February 2018 M T W T F S S « Mar 1 2 3 4 5 6 7 8 9 10 11 12 13 14 15 16 17 18 19 20 21 22 23 24 25 26 27 28
What’s the BUZZ?
Among the urban agriculture food-scape of Boston is a sweet addition. Apiculture – beekeeping – is popping up around the city. From formal business operations to home hives. With bee populations on the decline, and the increasing importance of urban food security, we see that honey production is an important activity to support. And that’s why this July, we set out to talk with local urban apiculturists.
Edwin Medrano is the chief beekeeper at the Seaport Boston Hotel. He is gregarious and attentive, and eager to educate visitors on each step of the honey-making process. His workplace is in an unassuming part of the building, a small alcove on the 4th floor with roof access. With air-ducts, water lines, and other pipes traversing the space above our heads and around Medrano’s work table, it’s incredible to see what he and the Hotel have produced with limited space.
The Seaport Hotel decided to start beekeeping in 2011 as a response to persistent bee colony collapses around the country, and globe. The hives were part of the Seaport Saves program – which integrates responsible management and environmental stewardship into the Hotel’s activities.
Medrano attended a beekeeping program in Boston, and adapted quickly to manage the Seaport’s new hives. Though the Seaport started with only a couple of hives, they have grown to maintain eleven, and generate around 400 pounds of honey in a season.
The honey is used in dishes served at the Hotel’s restaurant, is frequently gifted to guests, and is also available for purchase. The Vermont-based Long Trail brewery recently partnered with the Seaport Hotel to concoct a tasty honey ginger IPA, which is featured at the Hotel’s bar.
Medrano shows us all about honey processing, from removing the comb, separating the sweet viscous liquid from the wax, centrifuging the final product, and yes, eating it. Though it is a pretty straight-forward process, it takes a patience and deft hand. Then we step outside to see the bees. The hum of the bees gets louder as we approach the hives on the 4th floor roof of the Hotel. It’s a sunny day, and the bees zip in-and-out of the hives, around-and-about our heads.
It’s a pretty stunning view – we look out towards the Boston Convention and Events Center, the high-rises of the financial district, and to the South Boston wharf. It is remarkable to see where this honey hot-spot is located – right in the midst of the equally buzzing city.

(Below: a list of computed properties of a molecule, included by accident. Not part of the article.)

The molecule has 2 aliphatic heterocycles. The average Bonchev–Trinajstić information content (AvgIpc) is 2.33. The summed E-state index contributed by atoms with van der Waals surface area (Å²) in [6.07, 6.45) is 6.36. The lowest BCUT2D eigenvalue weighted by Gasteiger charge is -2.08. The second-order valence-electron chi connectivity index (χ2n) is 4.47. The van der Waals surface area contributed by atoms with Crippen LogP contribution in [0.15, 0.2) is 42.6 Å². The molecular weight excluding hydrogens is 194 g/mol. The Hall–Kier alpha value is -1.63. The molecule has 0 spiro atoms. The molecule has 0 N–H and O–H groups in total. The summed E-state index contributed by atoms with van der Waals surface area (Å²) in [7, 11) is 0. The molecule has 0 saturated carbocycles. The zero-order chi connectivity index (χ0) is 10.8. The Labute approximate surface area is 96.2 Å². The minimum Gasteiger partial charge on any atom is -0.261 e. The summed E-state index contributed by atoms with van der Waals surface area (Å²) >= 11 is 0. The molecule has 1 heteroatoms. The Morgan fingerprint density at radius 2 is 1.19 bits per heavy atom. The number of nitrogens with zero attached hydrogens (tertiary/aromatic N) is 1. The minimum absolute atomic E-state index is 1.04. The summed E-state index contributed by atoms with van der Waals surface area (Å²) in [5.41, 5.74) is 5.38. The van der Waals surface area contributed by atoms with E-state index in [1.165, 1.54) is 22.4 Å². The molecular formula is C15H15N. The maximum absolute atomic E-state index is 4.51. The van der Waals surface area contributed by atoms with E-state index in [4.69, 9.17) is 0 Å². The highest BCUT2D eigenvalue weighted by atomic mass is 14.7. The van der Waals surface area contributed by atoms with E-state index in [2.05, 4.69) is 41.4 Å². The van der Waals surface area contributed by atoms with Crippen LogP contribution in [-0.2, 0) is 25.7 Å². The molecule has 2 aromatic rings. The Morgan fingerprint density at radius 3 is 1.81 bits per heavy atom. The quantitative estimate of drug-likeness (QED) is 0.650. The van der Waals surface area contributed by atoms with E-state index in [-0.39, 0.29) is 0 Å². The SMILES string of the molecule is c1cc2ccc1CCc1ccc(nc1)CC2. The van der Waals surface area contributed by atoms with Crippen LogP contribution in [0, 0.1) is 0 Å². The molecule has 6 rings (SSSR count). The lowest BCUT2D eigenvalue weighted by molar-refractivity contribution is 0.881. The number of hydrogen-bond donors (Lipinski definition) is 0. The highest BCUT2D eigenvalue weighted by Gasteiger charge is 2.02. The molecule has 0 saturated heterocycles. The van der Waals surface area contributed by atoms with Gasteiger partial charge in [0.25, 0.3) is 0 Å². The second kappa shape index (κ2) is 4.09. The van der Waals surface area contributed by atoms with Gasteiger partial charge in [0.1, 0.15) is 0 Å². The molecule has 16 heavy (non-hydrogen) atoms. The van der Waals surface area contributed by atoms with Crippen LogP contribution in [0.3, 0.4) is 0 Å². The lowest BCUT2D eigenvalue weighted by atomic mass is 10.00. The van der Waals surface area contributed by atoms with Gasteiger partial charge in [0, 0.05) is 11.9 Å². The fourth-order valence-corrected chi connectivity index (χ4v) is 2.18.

The hives at the Seaport are in large part due to the foresight and management of James Carmondy – Vice President and General Manager. He is proud of the hives, and sees corporate sustainability initiatives as integral to best business practices. Carmondy was raised in Dorchester, MA, only a few miles from where the Hotel now stands. Carmondy and Medrano’s next steps are to add food production to the 4th floor roof. This will be pursued with the advice of local roof-top farming businesses like Higher Ground Farm and Green City Growers.
And the best part of the tour?
We each left with a jar of the delicious honey.
Also active in the New England area is The Best Bees Company. The company delivers, installs, and manages honey bee hives for residents and businesses throughout southern New England and the greater NYC area. Best Bees currently manages ~350 beehives in rural, suburban, and urban habitats, including Boston, Providence, New York City, and Washington, D.C. The profits from the hive installations fund their research to improve honey bee health, based out of the Urban Beekeeping Laboratory & Bee Sanctuary in Boston’s South End.
Read more about honey production with Best Bees, Cambridge’s Beat Hotel and Boston’s The Beehive – the honey is used at the restaurants.
And on the residential front: I spotted this small home hive on a summer’s walk around the block. Many home-owners, and even renters, find beekeeping can be a rewarding project.
Elli & Lina